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IDB approves $30.6 million loan to Honduras for secondary education and job training

The Inter-American Development Bank today announced the approval of a $30.6 million concessional loan to Honduras to support the country in its achievement of the goals of a Poverty Reduction Strategy, increasing the coverage of quality secondary education and improving the job skills of youth and adults.

According to IDB Project Team Leader Carlos Miranda, the program is expected to help more young Hondurans gain access to better jobs or go on to higher education. About 52 percent of Honduras’ 6.5 million people are under 20 years old.

The project consists of two subprograms, one dedicated to secondary education and the other to job training through public-private service intermediation.

The secondary education subprogram, to be carried out by the Ministry of Education*, will increase the coverage of grades 7 through 12. School buildings will be refurbished to make room for more students in areas with high levels of unsatisfied demand for education. Distance learning programs with proven track records will also be expanded to serve more young people in rural areas.

Another component will provide technical assistance and training to improve schools with high dropout and grade repetition rates. The Ministry of Education’s human resources management capabilities will be strengthened to improve the allocation of teachers to meet unsatisfied demand for secondary education. Public information activities will seek to raise popular demand for education and solidarity with young people left out of the school system.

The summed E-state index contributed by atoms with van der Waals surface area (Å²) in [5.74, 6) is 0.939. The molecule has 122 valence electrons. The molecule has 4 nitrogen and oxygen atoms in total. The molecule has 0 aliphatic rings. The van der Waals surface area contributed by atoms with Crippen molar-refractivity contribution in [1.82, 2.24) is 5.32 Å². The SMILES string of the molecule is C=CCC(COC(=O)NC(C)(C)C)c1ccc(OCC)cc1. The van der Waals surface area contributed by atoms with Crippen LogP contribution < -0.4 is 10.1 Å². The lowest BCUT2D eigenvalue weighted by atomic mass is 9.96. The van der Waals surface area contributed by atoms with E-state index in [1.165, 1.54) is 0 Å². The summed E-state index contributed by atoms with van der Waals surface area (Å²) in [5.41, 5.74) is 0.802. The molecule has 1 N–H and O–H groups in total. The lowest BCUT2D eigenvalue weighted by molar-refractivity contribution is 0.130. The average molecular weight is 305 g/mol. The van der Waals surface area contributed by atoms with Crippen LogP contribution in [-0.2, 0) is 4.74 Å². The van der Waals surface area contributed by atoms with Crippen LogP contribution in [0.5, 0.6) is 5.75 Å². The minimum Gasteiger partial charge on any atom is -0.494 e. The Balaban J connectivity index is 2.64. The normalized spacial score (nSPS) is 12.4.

The labor subprogram, which will be carried out by the Ministry of Labor and Social Security (STSS)**, is aimed at increasing the employment opportunities of the unemployed or underemployed. It also seeks to involve the private sector in developing workplace job training mechanisms tailored to the specific demands of the Honduran labor market.

To that end, the Labor Ministry will engage CADERH, a not-for-profit organization established by business, labor and professional leaders to improve technical and vocational education in Honduras, and it will also enlist the collaboration of COHEP, a private sector federation.

Trainees will receive a stipend for up to three months and insurance for work-related accidents. The government and the private sector will establish a job placement service to link people looking for work with organizations in need of workers. COHEP already runs an electronic jobs database that will be a key tool for the new service.

The IDB will coordinate this program with other initiatives to increase the quality and coverage of Honduran education financed by the World Bank, the U.S. Agency for International Development, the European Union and other donors.

The loan is for a 40-year term, with a 10-year grace period. The annual interest rate will be 1 percent during the first decade and 2 percent thereafter. Local counterpart funds will total $3.4 million.

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